There are times when national and sporting narratives seem almost to be perfectly synchronised. America’s success at the 1984 Los Angeles Olympics, which presaged the Reagan landslide later in the year, offered golden proof that the country’s long national nightmare of Vietnam and Watergate had finally come to an end. The 2008 Beijing games confirmed China’s rise, and became a curtain-raiser on the Asian Century. What’s been noticeable this year, however, is the disconnect between the politics and sport of the game’s two most successful countries, the USA and UK, which came first and second in the medal table.

Britain voted to leave the European Union partly because of fears about immigration. Yet its hero of the Rio games, as in London four years earlier, was Mo Farrah, a Somali-born athlete who has emerged over the past four years as the face of British multiculturalism. Brexit has fuelled Scottish nationalism, because voters north of the border wished to remain within the European Union, yet it was the Scottish tennis player Andy Murray, who favoured independence, who carried the Union flag at the opening ceremony in Rio.

Across the Atlantic, Donald Trump, in promising to make America great again, has repeatedly said that the US doesn’t win anymore. Yet Team USA dominated on the track, in the pool and at the gym. It came away with its biggest medal trawl since 1984, when its tally was artificially inflated by the Eastern bloc boycott. In the run-up to Rio, America witnessed its worst racial tensions since the Los Angeles riots of the early-1990s. Yet it was the wondrous Simone Biles, a 19-year-old African-American gymnast, who stole the country’s heart, and hoisted the Stars and Stripes at the closing ceremony.

In Britain and America, the Olympics have inevitably aroused patriotic and jingoistic sentiments. On both sides of the Atlantic, this has been a fortnight of feel good fun. But will Rio produce more lasting feelings of unity, togetherness and commonality?

The extraordinary success of Team GB has brought about national rejoicing but not necessarily national unity. Rather, Rio has become a proxy battleground for Remainers and Brexiteers. 'Team GB’s Olympic medal haul is a blissful break from Brexit blues,' read a headline in The Guardian, playing to type. 'Britain’s Olympic success and post-Brexit vim are cause for celebration not cringe,' read an equally predictable headline in The Daily Telegraph. The Independent, focusing on the implications of a possible economic downtown on the funding of elite sport, asked: 'Could this be Team GB’s last great Olympics after Brexit?' When the anti-EU campaign group Leave.EU posted Tweets using the images of victorious British athletes to make a point about the UK’s national self-sufficiency, Team GB threatened to sue.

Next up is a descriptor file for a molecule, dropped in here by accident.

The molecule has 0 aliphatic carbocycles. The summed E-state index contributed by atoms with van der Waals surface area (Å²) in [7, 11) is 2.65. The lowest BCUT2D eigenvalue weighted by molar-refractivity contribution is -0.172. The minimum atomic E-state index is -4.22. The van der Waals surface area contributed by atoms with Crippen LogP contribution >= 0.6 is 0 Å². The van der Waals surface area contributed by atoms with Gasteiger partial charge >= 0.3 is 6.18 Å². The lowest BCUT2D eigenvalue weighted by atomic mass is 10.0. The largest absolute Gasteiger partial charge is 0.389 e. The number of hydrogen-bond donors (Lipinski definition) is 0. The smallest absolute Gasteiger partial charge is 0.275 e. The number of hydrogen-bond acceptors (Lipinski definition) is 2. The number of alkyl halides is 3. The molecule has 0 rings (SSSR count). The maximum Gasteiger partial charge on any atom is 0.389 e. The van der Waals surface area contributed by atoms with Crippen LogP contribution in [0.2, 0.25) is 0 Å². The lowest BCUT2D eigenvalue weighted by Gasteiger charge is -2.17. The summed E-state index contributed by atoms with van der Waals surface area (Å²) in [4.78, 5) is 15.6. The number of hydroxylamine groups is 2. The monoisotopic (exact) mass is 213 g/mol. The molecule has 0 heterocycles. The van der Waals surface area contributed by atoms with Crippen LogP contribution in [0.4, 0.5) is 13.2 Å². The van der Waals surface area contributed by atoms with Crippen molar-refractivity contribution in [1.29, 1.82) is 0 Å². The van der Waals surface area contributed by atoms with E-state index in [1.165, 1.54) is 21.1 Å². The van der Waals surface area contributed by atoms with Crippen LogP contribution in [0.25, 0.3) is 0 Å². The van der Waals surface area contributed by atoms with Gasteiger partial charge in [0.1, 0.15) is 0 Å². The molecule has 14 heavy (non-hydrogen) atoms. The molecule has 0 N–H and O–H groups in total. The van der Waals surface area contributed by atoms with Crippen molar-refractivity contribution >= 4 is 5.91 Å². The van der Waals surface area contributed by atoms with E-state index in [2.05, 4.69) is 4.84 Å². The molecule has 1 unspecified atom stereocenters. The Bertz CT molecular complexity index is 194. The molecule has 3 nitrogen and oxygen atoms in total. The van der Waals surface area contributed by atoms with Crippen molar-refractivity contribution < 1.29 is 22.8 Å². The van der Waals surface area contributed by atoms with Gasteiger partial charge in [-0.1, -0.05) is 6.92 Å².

In other words, Rio gave the protagonists in the referendum something new to argue over. It also demonstrated the impossibility of conducting any kind of national conversation in Britain without it being dominated by Brexit. This will also be true, no doubt, when the flame is lit in Tokyo in four years time, and also in 2024, which two EU countries, France (Paris) and Italy (Rome) are competing to host.

So what of the USA? Has America’s Olympic success got a political dimension? Judging by the presidential candidate’s use of their social media accounts, it would seem that Hillary Clinton believes that Team USA’s feel good success is far more useful to her candidacy than Donald Trump. As Politico reported, the billionaire has been almost Trappist in his silence about the Olympics and America’s great success. His nativism also seems at odds with such an obviously multi-cultural Team USA, a group of athletes that looks like the country it represents.

What’s been striking about the advertisements airing in America during the Olympics is how many of them feel like rebuttals of Donald Trump. Coca Cola has run an ad called 'Together is beautiful' featuring Americans in hijabs as well as cowboy hats. Mini’s 'Defy Labels' features the American fencer Ibtihaj Muhammad, who says 'Muslim' down the barrel of the camera. Apple’s ad 'The Human Family' feels like a Benneton ad on steroids and features a poem read by Mayo Angelou, who took part in Bill Clinton’s inauguration. This has been a terrible few weeks for Donald Trump, and the Olympics, while not being the primary or even the secondary cause, have not helped. Clearly, America is great when it comes to sport.

As for the question of will the Olympics forge a greater sense of national togetherness, I suspect not. Somewhere, soon, there will be another multiple shooting, another racial flashpoint, another moment in the campaign that exposes that polarisation that is now a permanent feature of American politics. The Olympics was about red, white and blue success, but the broken politics is more about the deep divisions between red and blue.